All the records come from eastern Oklahoma with the exception of two from the Arbuckles. Dr. Glisan wrote of his experiences at Fort Arbuckle from September 1850 to Nov. 29, 1854: "Pigeons are rarely to be found in this vicinity, but occasionally make their appearance in vast flocks, as was the case for a few days in the latter part of last December (1850). They were attracted hither by the mast or post-oak acorns" ('74: 64) On May 13, 1853 he noted the "first appearance of wild pigeons in the neighborhood. It was not long ere the pigeons could be seen in every direction skimming along the surface of the hills and dales about tree-top high." ('74: 109).
Specimens of Passenger Pigeons from Oklahoma are rare; there are only six in the principal museums in the country, and two in a private collection; there is not a single one in any museum in this state.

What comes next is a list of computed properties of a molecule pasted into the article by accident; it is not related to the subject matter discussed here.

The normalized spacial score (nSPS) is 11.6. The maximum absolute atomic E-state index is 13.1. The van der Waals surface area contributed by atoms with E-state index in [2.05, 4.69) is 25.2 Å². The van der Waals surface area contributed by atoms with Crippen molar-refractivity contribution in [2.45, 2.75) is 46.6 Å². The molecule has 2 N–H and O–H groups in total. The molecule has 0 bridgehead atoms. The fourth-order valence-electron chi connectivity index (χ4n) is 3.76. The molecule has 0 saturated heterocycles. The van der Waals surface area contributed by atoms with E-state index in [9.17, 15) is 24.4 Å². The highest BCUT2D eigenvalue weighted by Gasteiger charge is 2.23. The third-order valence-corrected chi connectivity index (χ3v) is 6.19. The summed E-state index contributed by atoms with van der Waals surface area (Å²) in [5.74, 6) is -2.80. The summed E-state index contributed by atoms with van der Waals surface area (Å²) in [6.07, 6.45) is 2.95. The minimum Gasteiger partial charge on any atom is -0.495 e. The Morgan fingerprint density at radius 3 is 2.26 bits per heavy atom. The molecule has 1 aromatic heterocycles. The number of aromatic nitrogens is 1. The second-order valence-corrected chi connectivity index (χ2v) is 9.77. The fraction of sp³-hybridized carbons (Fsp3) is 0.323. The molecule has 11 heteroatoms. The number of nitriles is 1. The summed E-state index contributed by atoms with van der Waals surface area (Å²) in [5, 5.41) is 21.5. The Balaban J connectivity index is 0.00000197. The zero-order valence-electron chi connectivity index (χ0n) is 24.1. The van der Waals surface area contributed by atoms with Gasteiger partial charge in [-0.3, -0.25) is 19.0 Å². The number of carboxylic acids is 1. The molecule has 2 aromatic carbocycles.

The Passenger Pigeon, the finest of all Pigeons, once perhaps the most numerous of all birds, has been utterly exterminated by man. It was relentlessly persecuted both in its winter roosts and on its nesting grounds, and even after it had disappeared from most of the country, was followed to its final refuge in Oklahoma and the last flocks slaughtered. There is no blacker page in American history.

Contributed by Jim Forrest